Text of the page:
Texas A&M celebrates a racist, genocidal murder advocate because of the color of his skin

Texas A&M Professor Tommy Curry has come under fire recently for a resurfaced interview in which he argued that killing white people is a “tradition” that is still “very relevant.”

“So today I want to talk about killing white people in context,” the Texas A&M professor says in the beginning of his interview on Rod Redding’s radio program. This first sentence alone demonstrates just how deranged and irrational Dr. Curry really is. His mindset is disturbed and his outlook on life is severely warped. Killing anyone, regardless of color and historical context, is immoral, unethical, and goes against the foundational rules of society.

“So when we have this conversation about violence or killing white people it has to be looked at in the context of historical terms, and the fact that we have not addressed like how relevant and how solidified this kind of tradition is for black people saying, ‘look, in order to be equal, in order to be liberated, some white people may have to die,’” Curry explained, adding that he has “been immensely disappointed” at how the issue is rarely talked about.

Since Dr. Curry seems to be so interested in historical context, perhaps it would serve him well to pick up a history book and read about the Civil War, in which hundreds of thousands of white Americans died so that blacks could live freely. With all due respect, perhaps if Dr. Curry dug a little deeper and looked into the lives of those “racist, slave-owning” founding fathers, he would learn that George Washington, the very first President of the United States, once said, “I can only say that there is not a man living who wishes more sincerely than I do to see a plan adopted for the abolition of slavery.”

As a matter of fact, several of the founding fathers were actually advocates of the abolition of slavery. The only reason why the practice wasn’t outlawed during the drafting of the Constitution was because America had just won a major revolutionary war, and the last thing they wanted to do at the time was divide the country.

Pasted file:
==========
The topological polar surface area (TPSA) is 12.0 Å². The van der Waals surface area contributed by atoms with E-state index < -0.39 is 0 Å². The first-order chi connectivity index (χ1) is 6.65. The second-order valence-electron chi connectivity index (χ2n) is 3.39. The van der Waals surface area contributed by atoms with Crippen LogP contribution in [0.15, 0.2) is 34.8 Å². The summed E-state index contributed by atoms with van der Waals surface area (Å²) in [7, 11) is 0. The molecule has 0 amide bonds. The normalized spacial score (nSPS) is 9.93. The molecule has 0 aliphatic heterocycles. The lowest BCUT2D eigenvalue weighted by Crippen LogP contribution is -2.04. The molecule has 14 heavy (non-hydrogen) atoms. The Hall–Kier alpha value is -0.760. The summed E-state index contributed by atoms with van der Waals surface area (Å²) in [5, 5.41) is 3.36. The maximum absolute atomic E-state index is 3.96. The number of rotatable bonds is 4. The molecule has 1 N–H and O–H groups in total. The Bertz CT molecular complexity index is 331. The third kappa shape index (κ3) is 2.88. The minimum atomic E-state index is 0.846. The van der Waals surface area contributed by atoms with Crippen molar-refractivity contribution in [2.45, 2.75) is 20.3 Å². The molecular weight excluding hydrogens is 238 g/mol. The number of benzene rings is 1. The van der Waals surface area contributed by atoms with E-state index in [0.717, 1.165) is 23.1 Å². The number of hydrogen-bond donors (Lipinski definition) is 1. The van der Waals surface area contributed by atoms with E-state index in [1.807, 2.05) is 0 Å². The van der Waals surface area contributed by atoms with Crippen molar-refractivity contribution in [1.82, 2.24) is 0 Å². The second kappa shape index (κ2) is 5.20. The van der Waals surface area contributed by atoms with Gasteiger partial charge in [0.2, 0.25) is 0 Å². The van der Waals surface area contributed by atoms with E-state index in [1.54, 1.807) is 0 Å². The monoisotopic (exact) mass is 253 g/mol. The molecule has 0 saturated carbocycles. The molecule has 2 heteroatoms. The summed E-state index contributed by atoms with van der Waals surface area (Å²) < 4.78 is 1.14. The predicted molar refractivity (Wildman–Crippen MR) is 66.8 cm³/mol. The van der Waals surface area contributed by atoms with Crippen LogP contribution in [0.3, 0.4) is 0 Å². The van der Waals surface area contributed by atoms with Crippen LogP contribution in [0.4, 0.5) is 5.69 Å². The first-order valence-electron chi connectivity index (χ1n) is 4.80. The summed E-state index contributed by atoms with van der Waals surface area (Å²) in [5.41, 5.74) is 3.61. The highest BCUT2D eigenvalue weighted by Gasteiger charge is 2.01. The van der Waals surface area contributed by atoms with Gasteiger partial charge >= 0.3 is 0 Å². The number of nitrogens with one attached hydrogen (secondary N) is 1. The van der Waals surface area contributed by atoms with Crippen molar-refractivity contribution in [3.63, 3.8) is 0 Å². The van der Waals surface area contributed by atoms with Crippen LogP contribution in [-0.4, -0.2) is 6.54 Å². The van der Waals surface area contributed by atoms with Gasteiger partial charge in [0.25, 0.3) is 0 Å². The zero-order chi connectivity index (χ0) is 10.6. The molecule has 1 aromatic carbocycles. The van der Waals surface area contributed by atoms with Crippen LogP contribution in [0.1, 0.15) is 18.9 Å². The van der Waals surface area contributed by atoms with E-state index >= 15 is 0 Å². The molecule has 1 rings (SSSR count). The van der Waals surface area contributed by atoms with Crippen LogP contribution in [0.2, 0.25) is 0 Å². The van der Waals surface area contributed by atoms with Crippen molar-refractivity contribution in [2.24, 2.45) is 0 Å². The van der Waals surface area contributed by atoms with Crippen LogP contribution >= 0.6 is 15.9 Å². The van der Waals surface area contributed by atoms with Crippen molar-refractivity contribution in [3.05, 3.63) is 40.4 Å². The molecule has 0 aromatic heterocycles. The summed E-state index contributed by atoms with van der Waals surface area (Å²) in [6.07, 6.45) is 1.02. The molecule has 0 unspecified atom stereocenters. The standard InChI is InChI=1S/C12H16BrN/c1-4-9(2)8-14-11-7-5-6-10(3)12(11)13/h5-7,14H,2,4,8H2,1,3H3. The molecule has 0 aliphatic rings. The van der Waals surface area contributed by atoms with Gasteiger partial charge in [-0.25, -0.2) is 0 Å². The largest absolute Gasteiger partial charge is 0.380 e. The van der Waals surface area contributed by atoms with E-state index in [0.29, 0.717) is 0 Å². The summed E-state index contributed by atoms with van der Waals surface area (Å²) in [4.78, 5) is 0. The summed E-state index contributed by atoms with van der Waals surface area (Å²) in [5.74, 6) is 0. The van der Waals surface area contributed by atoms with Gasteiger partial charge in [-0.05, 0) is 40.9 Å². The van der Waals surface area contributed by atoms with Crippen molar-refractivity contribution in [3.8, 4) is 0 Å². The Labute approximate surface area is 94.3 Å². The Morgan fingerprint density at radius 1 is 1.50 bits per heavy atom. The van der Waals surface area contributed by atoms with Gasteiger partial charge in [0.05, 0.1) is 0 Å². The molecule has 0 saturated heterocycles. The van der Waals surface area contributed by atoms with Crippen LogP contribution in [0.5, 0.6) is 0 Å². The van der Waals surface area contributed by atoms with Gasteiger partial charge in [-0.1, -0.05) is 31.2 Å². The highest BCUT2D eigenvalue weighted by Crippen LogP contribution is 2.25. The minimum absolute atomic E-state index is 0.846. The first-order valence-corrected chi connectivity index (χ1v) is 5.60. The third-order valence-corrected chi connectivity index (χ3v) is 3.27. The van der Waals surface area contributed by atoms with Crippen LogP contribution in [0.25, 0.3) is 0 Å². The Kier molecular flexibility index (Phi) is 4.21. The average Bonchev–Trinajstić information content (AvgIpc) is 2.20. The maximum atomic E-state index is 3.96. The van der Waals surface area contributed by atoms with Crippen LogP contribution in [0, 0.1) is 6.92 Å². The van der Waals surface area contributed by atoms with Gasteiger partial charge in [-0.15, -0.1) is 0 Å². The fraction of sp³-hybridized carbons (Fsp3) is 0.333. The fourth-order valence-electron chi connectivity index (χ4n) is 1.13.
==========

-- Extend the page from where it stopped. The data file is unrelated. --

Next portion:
Furthermore, and again with all due respect, I suspect that someone who cares so much about historical context understands that it was the Democrat Party, not the Republicans, that supported slavery and segregation. As recently as 1964, many democrats were still clinging to their racist ways, with only 61 percent of them voting for the Civil Rights Act in the House and only 69 percent of them voted for the measure in the Senate. This is compared to 80 percent of republicans who voted yes in the House and 82 percent in the Senate.

Earlier this year, Texas A&M announced that they were changing their policy on who can speak on campus following an extremely controversial presentation by Richard Spencer, a white nationalist. The new rules make it so that future speakers must have on-campus sponsorship by a recognized organization. Needless to say, this was a reasonable response from the college. However, it’s very peculiar that similar action wasn’t taken against Dr. Curry, whose comments in that 2012 radio interview were just as racist, if not more racist, than anything Richard Spencer said in his speech back in December.

Texas A&M president Michael Young told Campus Reform that Curry’s comments are “disturbing,” and that they stand “in stark contrast” to the school’s values. Was any real action taken against Professor Curry? Will the school implement any new rules that make these sorts of comments one hundred percent unacceptable, or perhaps even implement a zero tolerance policy? There’s no doubt about it – Professor Curry should have been fired the second that audio from five years ago resurfaced.

Sources

Infowars.com

CNN.com

CampusReform.org

NationalReview.com